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Fintechs delay IPO plans, focus on profits amid recession fears


Fintech investment is slowing as concerns about rising inflation and the prospect of higher interest rates have weighed on economic sentiment.

Elena Noviello | Moment | beautiful pictures

AMSTERDAM – Fintech companies are shedding IPO plans and cutting costs as fears of an impending recession cause a shift in investors’ perception of the market.

At the Money 20/20 conference in Amsterdam, the bosses of major fintech companies sounded the alarm about the impact of the deteriorating macroeconomic situation on fundraising and valuation.

John Collison, Stripe’s co-founder and president, said he’s not sure if the company can justify its $95 billion valuation in light of the current economic climate.

“The honest answer is, I don’t know,” Collison said on stage Tuesday. Stripe raised venture capital last year and is not currently looking to raise it again, he added.

It comes as buy now, postpaid Klarna company is reported seeks to raise new capital at a 30% discount from a $46 billion valuation, while the rival group Confirm has lost about two-thirds of its stock market value since the beginning of 2022.

IPO delay

Zopa, a UK-based digital bank, had been hoping to go public by the end of 2022. But this seems less likely as the inflation shock exacerbated by the war in Ukraine has already taken place. leading to declines in both public and private markets.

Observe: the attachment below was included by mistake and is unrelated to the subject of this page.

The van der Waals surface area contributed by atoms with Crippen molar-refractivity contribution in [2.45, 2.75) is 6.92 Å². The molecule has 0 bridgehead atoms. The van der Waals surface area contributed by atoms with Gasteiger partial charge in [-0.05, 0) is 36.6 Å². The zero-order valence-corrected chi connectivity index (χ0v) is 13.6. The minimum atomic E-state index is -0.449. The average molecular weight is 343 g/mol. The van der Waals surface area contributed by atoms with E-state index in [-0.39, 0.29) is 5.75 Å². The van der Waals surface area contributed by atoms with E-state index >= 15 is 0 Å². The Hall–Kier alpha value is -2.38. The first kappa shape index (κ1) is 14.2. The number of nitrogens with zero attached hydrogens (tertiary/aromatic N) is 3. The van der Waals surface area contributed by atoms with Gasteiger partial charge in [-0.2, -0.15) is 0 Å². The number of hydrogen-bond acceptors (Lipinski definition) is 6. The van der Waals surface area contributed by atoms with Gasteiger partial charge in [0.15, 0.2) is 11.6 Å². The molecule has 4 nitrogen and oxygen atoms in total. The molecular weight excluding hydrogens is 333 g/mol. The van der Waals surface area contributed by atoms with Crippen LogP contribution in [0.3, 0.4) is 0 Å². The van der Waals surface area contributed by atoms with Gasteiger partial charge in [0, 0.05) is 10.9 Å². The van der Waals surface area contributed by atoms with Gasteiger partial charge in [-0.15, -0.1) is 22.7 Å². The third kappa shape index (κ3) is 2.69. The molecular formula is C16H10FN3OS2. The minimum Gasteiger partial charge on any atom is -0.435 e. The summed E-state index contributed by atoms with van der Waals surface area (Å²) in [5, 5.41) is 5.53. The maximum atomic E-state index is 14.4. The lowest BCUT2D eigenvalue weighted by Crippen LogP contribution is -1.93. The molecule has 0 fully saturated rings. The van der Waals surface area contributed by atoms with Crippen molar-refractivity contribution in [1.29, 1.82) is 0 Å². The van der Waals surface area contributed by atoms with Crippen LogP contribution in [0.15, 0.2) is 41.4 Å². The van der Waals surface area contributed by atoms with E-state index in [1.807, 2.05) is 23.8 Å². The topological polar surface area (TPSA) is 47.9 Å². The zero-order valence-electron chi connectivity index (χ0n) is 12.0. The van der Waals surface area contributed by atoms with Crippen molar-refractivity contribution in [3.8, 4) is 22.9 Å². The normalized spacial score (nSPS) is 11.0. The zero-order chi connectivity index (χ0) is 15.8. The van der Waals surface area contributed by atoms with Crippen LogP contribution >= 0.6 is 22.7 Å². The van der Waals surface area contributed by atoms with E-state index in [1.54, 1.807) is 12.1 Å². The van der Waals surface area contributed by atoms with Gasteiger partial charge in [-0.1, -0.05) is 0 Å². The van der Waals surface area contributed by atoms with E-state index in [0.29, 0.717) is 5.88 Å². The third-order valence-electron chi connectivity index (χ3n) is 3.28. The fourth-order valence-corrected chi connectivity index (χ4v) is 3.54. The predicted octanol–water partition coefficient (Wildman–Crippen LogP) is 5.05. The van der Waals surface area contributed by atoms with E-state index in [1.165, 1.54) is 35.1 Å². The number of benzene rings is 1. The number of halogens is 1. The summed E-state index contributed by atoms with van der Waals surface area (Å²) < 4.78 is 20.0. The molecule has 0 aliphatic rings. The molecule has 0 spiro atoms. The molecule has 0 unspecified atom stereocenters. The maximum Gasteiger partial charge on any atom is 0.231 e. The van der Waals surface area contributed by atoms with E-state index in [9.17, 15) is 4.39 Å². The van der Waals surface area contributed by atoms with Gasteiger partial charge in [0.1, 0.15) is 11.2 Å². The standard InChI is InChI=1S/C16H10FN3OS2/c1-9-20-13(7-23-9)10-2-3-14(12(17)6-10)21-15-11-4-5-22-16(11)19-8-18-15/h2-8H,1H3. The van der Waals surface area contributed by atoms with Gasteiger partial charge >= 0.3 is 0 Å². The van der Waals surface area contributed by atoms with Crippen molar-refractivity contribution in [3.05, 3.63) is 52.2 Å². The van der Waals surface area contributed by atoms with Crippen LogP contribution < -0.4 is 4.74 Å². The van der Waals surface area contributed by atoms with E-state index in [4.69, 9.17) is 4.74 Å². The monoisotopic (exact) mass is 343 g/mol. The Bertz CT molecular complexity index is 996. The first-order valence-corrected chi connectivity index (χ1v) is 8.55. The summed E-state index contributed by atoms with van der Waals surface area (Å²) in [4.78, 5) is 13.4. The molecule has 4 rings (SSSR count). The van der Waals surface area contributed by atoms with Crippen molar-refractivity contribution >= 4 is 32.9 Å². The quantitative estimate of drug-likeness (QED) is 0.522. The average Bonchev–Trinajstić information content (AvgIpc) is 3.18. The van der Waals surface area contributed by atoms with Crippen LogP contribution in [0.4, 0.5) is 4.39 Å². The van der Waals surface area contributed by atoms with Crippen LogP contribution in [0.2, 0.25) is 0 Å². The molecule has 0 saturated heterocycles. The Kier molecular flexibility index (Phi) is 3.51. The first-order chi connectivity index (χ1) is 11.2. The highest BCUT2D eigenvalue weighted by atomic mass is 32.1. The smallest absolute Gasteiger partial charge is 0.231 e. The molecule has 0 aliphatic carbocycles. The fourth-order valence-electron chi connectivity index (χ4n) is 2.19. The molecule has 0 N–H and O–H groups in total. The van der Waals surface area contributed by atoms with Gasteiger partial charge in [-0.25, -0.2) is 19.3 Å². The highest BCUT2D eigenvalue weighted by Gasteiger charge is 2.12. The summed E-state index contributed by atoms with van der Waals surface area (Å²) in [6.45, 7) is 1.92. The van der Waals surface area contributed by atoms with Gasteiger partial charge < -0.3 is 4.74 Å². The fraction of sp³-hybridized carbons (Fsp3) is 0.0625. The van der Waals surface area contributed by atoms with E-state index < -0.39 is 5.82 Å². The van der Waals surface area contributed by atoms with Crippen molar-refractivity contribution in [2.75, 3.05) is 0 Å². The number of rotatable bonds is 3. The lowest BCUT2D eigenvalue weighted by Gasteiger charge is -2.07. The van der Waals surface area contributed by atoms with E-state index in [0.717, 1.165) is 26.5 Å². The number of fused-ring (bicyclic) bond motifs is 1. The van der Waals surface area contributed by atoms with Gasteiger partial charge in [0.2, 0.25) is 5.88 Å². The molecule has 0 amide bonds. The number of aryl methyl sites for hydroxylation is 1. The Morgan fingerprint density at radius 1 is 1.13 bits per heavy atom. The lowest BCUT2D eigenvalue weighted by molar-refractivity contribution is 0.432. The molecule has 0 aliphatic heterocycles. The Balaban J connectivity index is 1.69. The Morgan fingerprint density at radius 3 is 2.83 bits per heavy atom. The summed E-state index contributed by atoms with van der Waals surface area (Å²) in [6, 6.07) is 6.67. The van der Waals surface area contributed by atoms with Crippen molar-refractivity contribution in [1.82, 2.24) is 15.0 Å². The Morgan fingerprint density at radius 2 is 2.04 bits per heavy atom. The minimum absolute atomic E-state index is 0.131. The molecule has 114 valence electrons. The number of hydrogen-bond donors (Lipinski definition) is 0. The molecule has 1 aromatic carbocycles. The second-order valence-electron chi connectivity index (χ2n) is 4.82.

“The markets have to be there” for Zopa to go public, CEO Jaidev Jardana told CNBC. “The markets aren’t there – not because of it, not because of the technology.”

“We will just have to wait when the market is in the right place,” he added. “You only want an IPO once, so we want to make sure we pick the right timing.”

The tech sector has been bearing the brunt of the market sell-off since the start of the year, as investors recognized the possibility of a steep rate hike cycle – which sent future earnings in stocks less attractive growth.

Some executives and investors say rising inflation and rising interest rates are making it harder for fintech companies to raise money.

“In the investment community, the mood is very bad,” Iana Dimitrova, CEO of payments software company OpenPayd, told CNBC.

OpenPayd is in the process of raising capital, but it is unclear when the company will be able to complete the round, Dimitrova said.

“People are definitely moving much slower than they were a year ago,” she said. “They’re being more cautious.”

Tight capital

Investment in the fintech sector boomed last year, reaching a record $132 billion globally – largely thanks to the impact of the Covid lockdown on people’s shopping habits. However, as worries about rising inflation and higher interest rates hit homes – funding fell 18% in the first quarter from three months earlier to $28.8 billion, according to data. from CB Insights.

Ricard Schaefer, partner at Target Global and an early investor in financial services app Revolut, told CNBC: “There will be more focus on unit economics rather than just frenzied growth.

Stripe’s Collison had a simple piece of advice for fintech founders at the conference: tear up the investor pitch in 2021.

“They certainly can’t play in 2021,” he said. “It needs to be a new pitch, a 2022 pitch.”

Ken Serdons, commercial director of Dutch payments company Mollie, agrees. Fintechs looking for new sources of capital will need to present a “clear path to profitability,” he said.



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